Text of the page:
In the recent presidential debate, President Obama said that only 3 percent of small businesses would pay higher rates under his plan to increase the top two marginal tax rates. The implication was that job creation wouldn’t suffer, because so few businesses would pay higher tax rates under his plan.

Bloomberg, in an editorial after the debate, repeated this misleading statistic.

This line of reasoning is a red herring, because the number of small businesses paying the higher rates is irrelevant when it comes to job creation. That’s because most small businesses don’t hire workers.

Most businesses that are classified as small businesses represent the part-time efforts of their owners or are businesses that don’t hire workers. They can range from side jobs such as a person selling items on eBay out of his basement to academics conducting studies or giving lectures to doctors and lawyers practicing their professions on their own.

The Treasury Department, in a study linked to by Bloomberg, reports that there are 34.8 million businesses that it describes as small businesses. Of those, only 4.3 million are employers. More than 30 million, or 88 percent of small businesses, do not hire workers. These non-employers fit the description above.

When it comes to how higher taxes on small businesses would impact jobs, it is much more instructive to look at the size of the employer-businesses that would face higher tax rates under Obama’s plan.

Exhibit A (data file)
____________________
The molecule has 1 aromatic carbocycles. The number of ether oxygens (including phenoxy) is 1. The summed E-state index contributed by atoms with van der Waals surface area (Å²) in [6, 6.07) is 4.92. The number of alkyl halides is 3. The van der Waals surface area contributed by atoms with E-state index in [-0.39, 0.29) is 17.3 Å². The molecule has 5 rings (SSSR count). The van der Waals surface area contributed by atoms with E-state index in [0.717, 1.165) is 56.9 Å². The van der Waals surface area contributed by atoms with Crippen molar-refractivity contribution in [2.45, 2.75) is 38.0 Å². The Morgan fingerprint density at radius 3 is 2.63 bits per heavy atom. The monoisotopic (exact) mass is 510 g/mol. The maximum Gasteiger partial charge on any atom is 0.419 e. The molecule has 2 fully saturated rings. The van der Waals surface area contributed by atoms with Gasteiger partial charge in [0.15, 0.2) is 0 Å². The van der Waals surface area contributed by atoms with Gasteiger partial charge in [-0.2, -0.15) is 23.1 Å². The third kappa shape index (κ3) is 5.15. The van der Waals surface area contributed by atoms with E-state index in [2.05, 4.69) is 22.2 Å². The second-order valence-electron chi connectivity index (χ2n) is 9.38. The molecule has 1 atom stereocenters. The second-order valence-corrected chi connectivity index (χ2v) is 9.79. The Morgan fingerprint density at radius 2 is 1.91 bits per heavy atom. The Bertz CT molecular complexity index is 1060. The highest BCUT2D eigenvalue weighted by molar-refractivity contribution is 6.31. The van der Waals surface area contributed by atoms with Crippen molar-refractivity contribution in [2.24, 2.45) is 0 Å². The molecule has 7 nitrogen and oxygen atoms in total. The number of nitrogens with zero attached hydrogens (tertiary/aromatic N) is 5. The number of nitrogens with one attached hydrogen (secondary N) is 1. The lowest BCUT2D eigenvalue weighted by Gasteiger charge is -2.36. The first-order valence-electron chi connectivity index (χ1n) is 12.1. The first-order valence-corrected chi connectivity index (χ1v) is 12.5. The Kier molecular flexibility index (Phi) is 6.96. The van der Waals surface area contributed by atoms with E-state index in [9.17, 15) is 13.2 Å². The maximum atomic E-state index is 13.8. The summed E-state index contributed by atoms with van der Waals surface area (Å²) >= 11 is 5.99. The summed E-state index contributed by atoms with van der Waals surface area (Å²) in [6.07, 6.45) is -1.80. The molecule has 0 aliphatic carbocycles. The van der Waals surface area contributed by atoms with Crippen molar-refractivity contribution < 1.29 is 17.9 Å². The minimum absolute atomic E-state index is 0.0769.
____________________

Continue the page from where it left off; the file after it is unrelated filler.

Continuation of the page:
The Treasury study reports that 1.2 million of those 4.3 million small businesses that employ workers would face higher rates under Obama’s tax increase. Those 1.2 million businesses earn 91 percent of all the income earned by the small businesses that employ workers. (continues below chart)

These businesses that earn almost all of the income are the most successful flow-through employer-businesses. That also means they are the businesses that create the most jobs.

In fact, a recent report by the accounting firm Ernst and Young found that Obama’s plan would destroy more than 700,000 jobs, because the higher rates he calls for would fall on these biggest, most successful small-business employers that employ 54 percent of the private workforce.

Higher rates on these large job creators would slow job creation, because they would rob these businesses of resources they could invest back into their businesses to expand their operations and hire new workers, and they would reduce their incentives to take on more risk through new investment.

At a time when the unemployment rate lingers near 8 percent, the economy cannot afford to destroy more than 700,000 jobs because of a misguided tax increase. That’s the stat that matters.